Saturday, November 20, 2010

Thoughts on economic regulations, and why they help society

Reasonable people within society can see problems associated with things being left unregulated. Most people don't like to admit it, but they do support regulation of some kind on most everything in life. An unregulated sport can result in massive amounts of injuries, or in illegal drug use to enhance performance on the field. Unregulated speech rights can allow a person to divulge state secrets to foreign enemies without reprimand. Unregulated rights to own any weapon desirable may lead some Americans someday to demand private nuclear arsenal. The examples could go on and on.

So why do some minds in our culture insist upon creating a completely unregulated marketplace? It's silly to believe that, in this singular aspect of life, things would actually be BETTER if left untouched, especially given the historical context of what types of societies unregulated markets create.

It was under less restrictive governments that we saw child labor, inhumane working conditions, unsanitary handling of food, and an extremely long work week without just compensation. Unregulated practices in the insurance industry brought about denial of coverage based on preexisting medial conditions (which sometimes resulted in the deaths of those who thought they were doing the decent thing by purchasing insurance). And despite huge losses, Wall Street investors and big bank CEOs saw huge bonuses the result of taxpayer bailouts, all because the government believed that placing any stipulation on how they could spend them would stifle economic recovery.

This isn't to say that ALL regulatory practices are good. Where regulations truly do inhibit economic prosperity, where "red tape" truly does affect the ordinary person's ability to prosper in a negative way, a remedy should be sought to correct the situation in question.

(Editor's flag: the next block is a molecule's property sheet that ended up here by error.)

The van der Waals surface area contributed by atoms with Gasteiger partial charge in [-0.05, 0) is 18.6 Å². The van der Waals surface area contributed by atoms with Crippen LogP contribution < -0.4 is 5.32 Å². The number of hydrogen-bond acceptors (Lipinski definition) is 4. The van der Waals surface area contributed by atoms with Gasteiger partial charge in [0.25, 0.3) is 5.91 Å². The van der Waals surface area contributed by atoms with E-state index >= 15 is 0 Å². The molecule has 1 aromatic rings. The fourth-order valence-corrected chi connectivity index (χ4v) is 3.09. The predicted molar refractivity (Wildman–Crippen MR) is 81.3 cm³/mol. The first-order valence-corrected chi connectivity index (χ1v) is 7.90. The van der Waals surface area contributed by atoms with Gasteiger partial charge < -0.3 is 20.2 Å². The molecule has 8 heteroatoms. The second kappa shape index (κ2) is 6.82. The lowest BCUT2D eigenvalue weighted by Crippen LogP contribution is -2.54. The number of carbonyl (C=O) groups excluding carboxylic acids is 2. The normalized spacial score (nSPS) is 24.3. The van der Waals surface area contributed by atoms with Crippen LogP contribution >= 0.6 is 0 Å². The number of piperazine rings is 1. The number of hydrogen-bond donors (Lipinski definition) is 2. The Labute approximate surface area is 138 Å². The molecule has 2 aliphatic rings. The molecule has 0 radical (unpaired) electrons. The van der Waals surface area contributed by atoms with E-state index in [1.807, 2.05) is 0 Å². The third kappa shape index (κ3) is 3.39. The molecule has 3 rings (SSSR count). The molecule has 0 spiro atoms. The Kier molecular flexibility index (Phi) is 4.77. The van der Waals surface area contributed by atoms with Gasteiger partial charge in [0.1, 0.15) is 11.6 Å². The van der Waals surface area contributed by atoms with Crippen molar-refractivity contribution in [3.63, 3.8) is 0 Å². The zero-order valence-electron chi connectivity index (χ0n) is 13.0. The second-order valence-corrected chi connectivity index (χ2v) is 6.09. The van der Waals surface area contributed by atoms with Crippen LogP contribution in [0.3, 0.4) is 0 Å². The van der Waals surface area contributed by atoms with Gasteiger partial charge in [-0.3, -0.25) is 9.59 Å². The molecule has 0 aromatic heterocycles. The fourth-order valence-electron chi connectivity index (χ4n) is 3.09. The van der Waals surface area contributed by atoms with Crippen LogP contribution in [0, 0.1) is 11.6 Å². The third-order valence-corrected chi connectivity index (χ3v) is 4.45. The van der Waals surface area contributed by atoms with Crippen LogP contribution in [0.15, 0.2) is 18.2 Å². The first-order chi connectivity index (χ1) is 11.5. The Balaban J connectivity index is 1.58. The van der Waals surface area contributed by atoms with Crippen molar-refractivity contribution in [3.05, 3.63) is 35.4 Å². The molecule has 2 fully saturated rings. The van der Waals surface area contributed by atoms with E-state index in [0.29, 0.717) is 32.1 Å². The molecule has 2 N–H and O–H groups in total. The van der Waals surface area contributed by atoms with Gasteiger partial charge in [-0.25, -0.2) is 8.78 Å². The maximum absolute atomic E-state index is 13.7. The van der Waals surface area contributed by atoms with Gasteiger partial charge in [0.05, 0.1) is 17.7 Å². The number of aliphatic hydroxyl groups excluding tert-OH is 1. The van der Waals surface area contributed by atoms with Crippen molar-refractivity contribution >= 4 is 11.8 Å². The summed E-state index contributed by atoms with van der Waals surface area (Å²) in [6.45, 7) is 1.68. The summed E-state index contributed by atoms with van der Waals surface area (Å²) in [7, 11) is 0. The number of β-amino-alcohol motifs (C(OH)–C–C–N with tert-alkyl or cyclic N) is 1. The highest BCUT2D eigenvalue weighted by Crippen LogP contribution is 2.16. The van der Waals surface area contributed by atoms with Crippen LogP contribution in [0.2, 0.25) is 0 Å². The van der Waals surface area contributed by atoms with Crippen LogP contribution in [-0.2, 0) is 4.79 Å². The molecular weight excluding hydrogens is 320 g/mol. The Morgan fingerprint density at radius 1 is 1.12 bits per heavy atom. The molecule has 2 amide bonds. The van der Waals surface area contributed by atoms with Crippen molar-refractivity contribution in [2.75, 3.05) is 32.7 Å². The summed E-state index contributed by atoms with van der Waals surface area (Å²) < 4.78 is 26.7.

But the vilification of any regulation whatsoever, the belief that no reasonable steps should be taken to prevent fraud, abuse, or exploitation in the marketplace, is ridiculous. The only thing more insane than the belief that a regulation-free society is best for America is the supposed solution offered by those who believe such a thing: Free-marketers claim that any dastardly actions taken by corporate elitists can be countered by other free-market principles, such as not buying the product/service if you believe it's reprehensible to do so. But that wouldn't be the case, for example, if it were a product like health insurance, a situation where people NEED the product, could get charged a large amount for it, and receive very little in actual benefits compared to the dollar amount they spent purchasing the "product."

In other words, in a completely unregulated marketplace, you're being held at gunpoint. With some regulations in place, there's less incentive for corporate elitists to play the bandit. Regulations are put on the books in order to protect the consumer from corporatists that want nothing more than a profit. The free-market is allowed to stand in place for the most part, with unjust actions by uncaring corporate interests being punished by societal referees (aka the state).

Regulations are helpful to the American public. It's time to stop the nonsense, stop the tirade against the supposed belief that all regulatory practices are bad for the economy. It's a belief that isn't grounded on any factual evidence.

No comments:

Post a Comment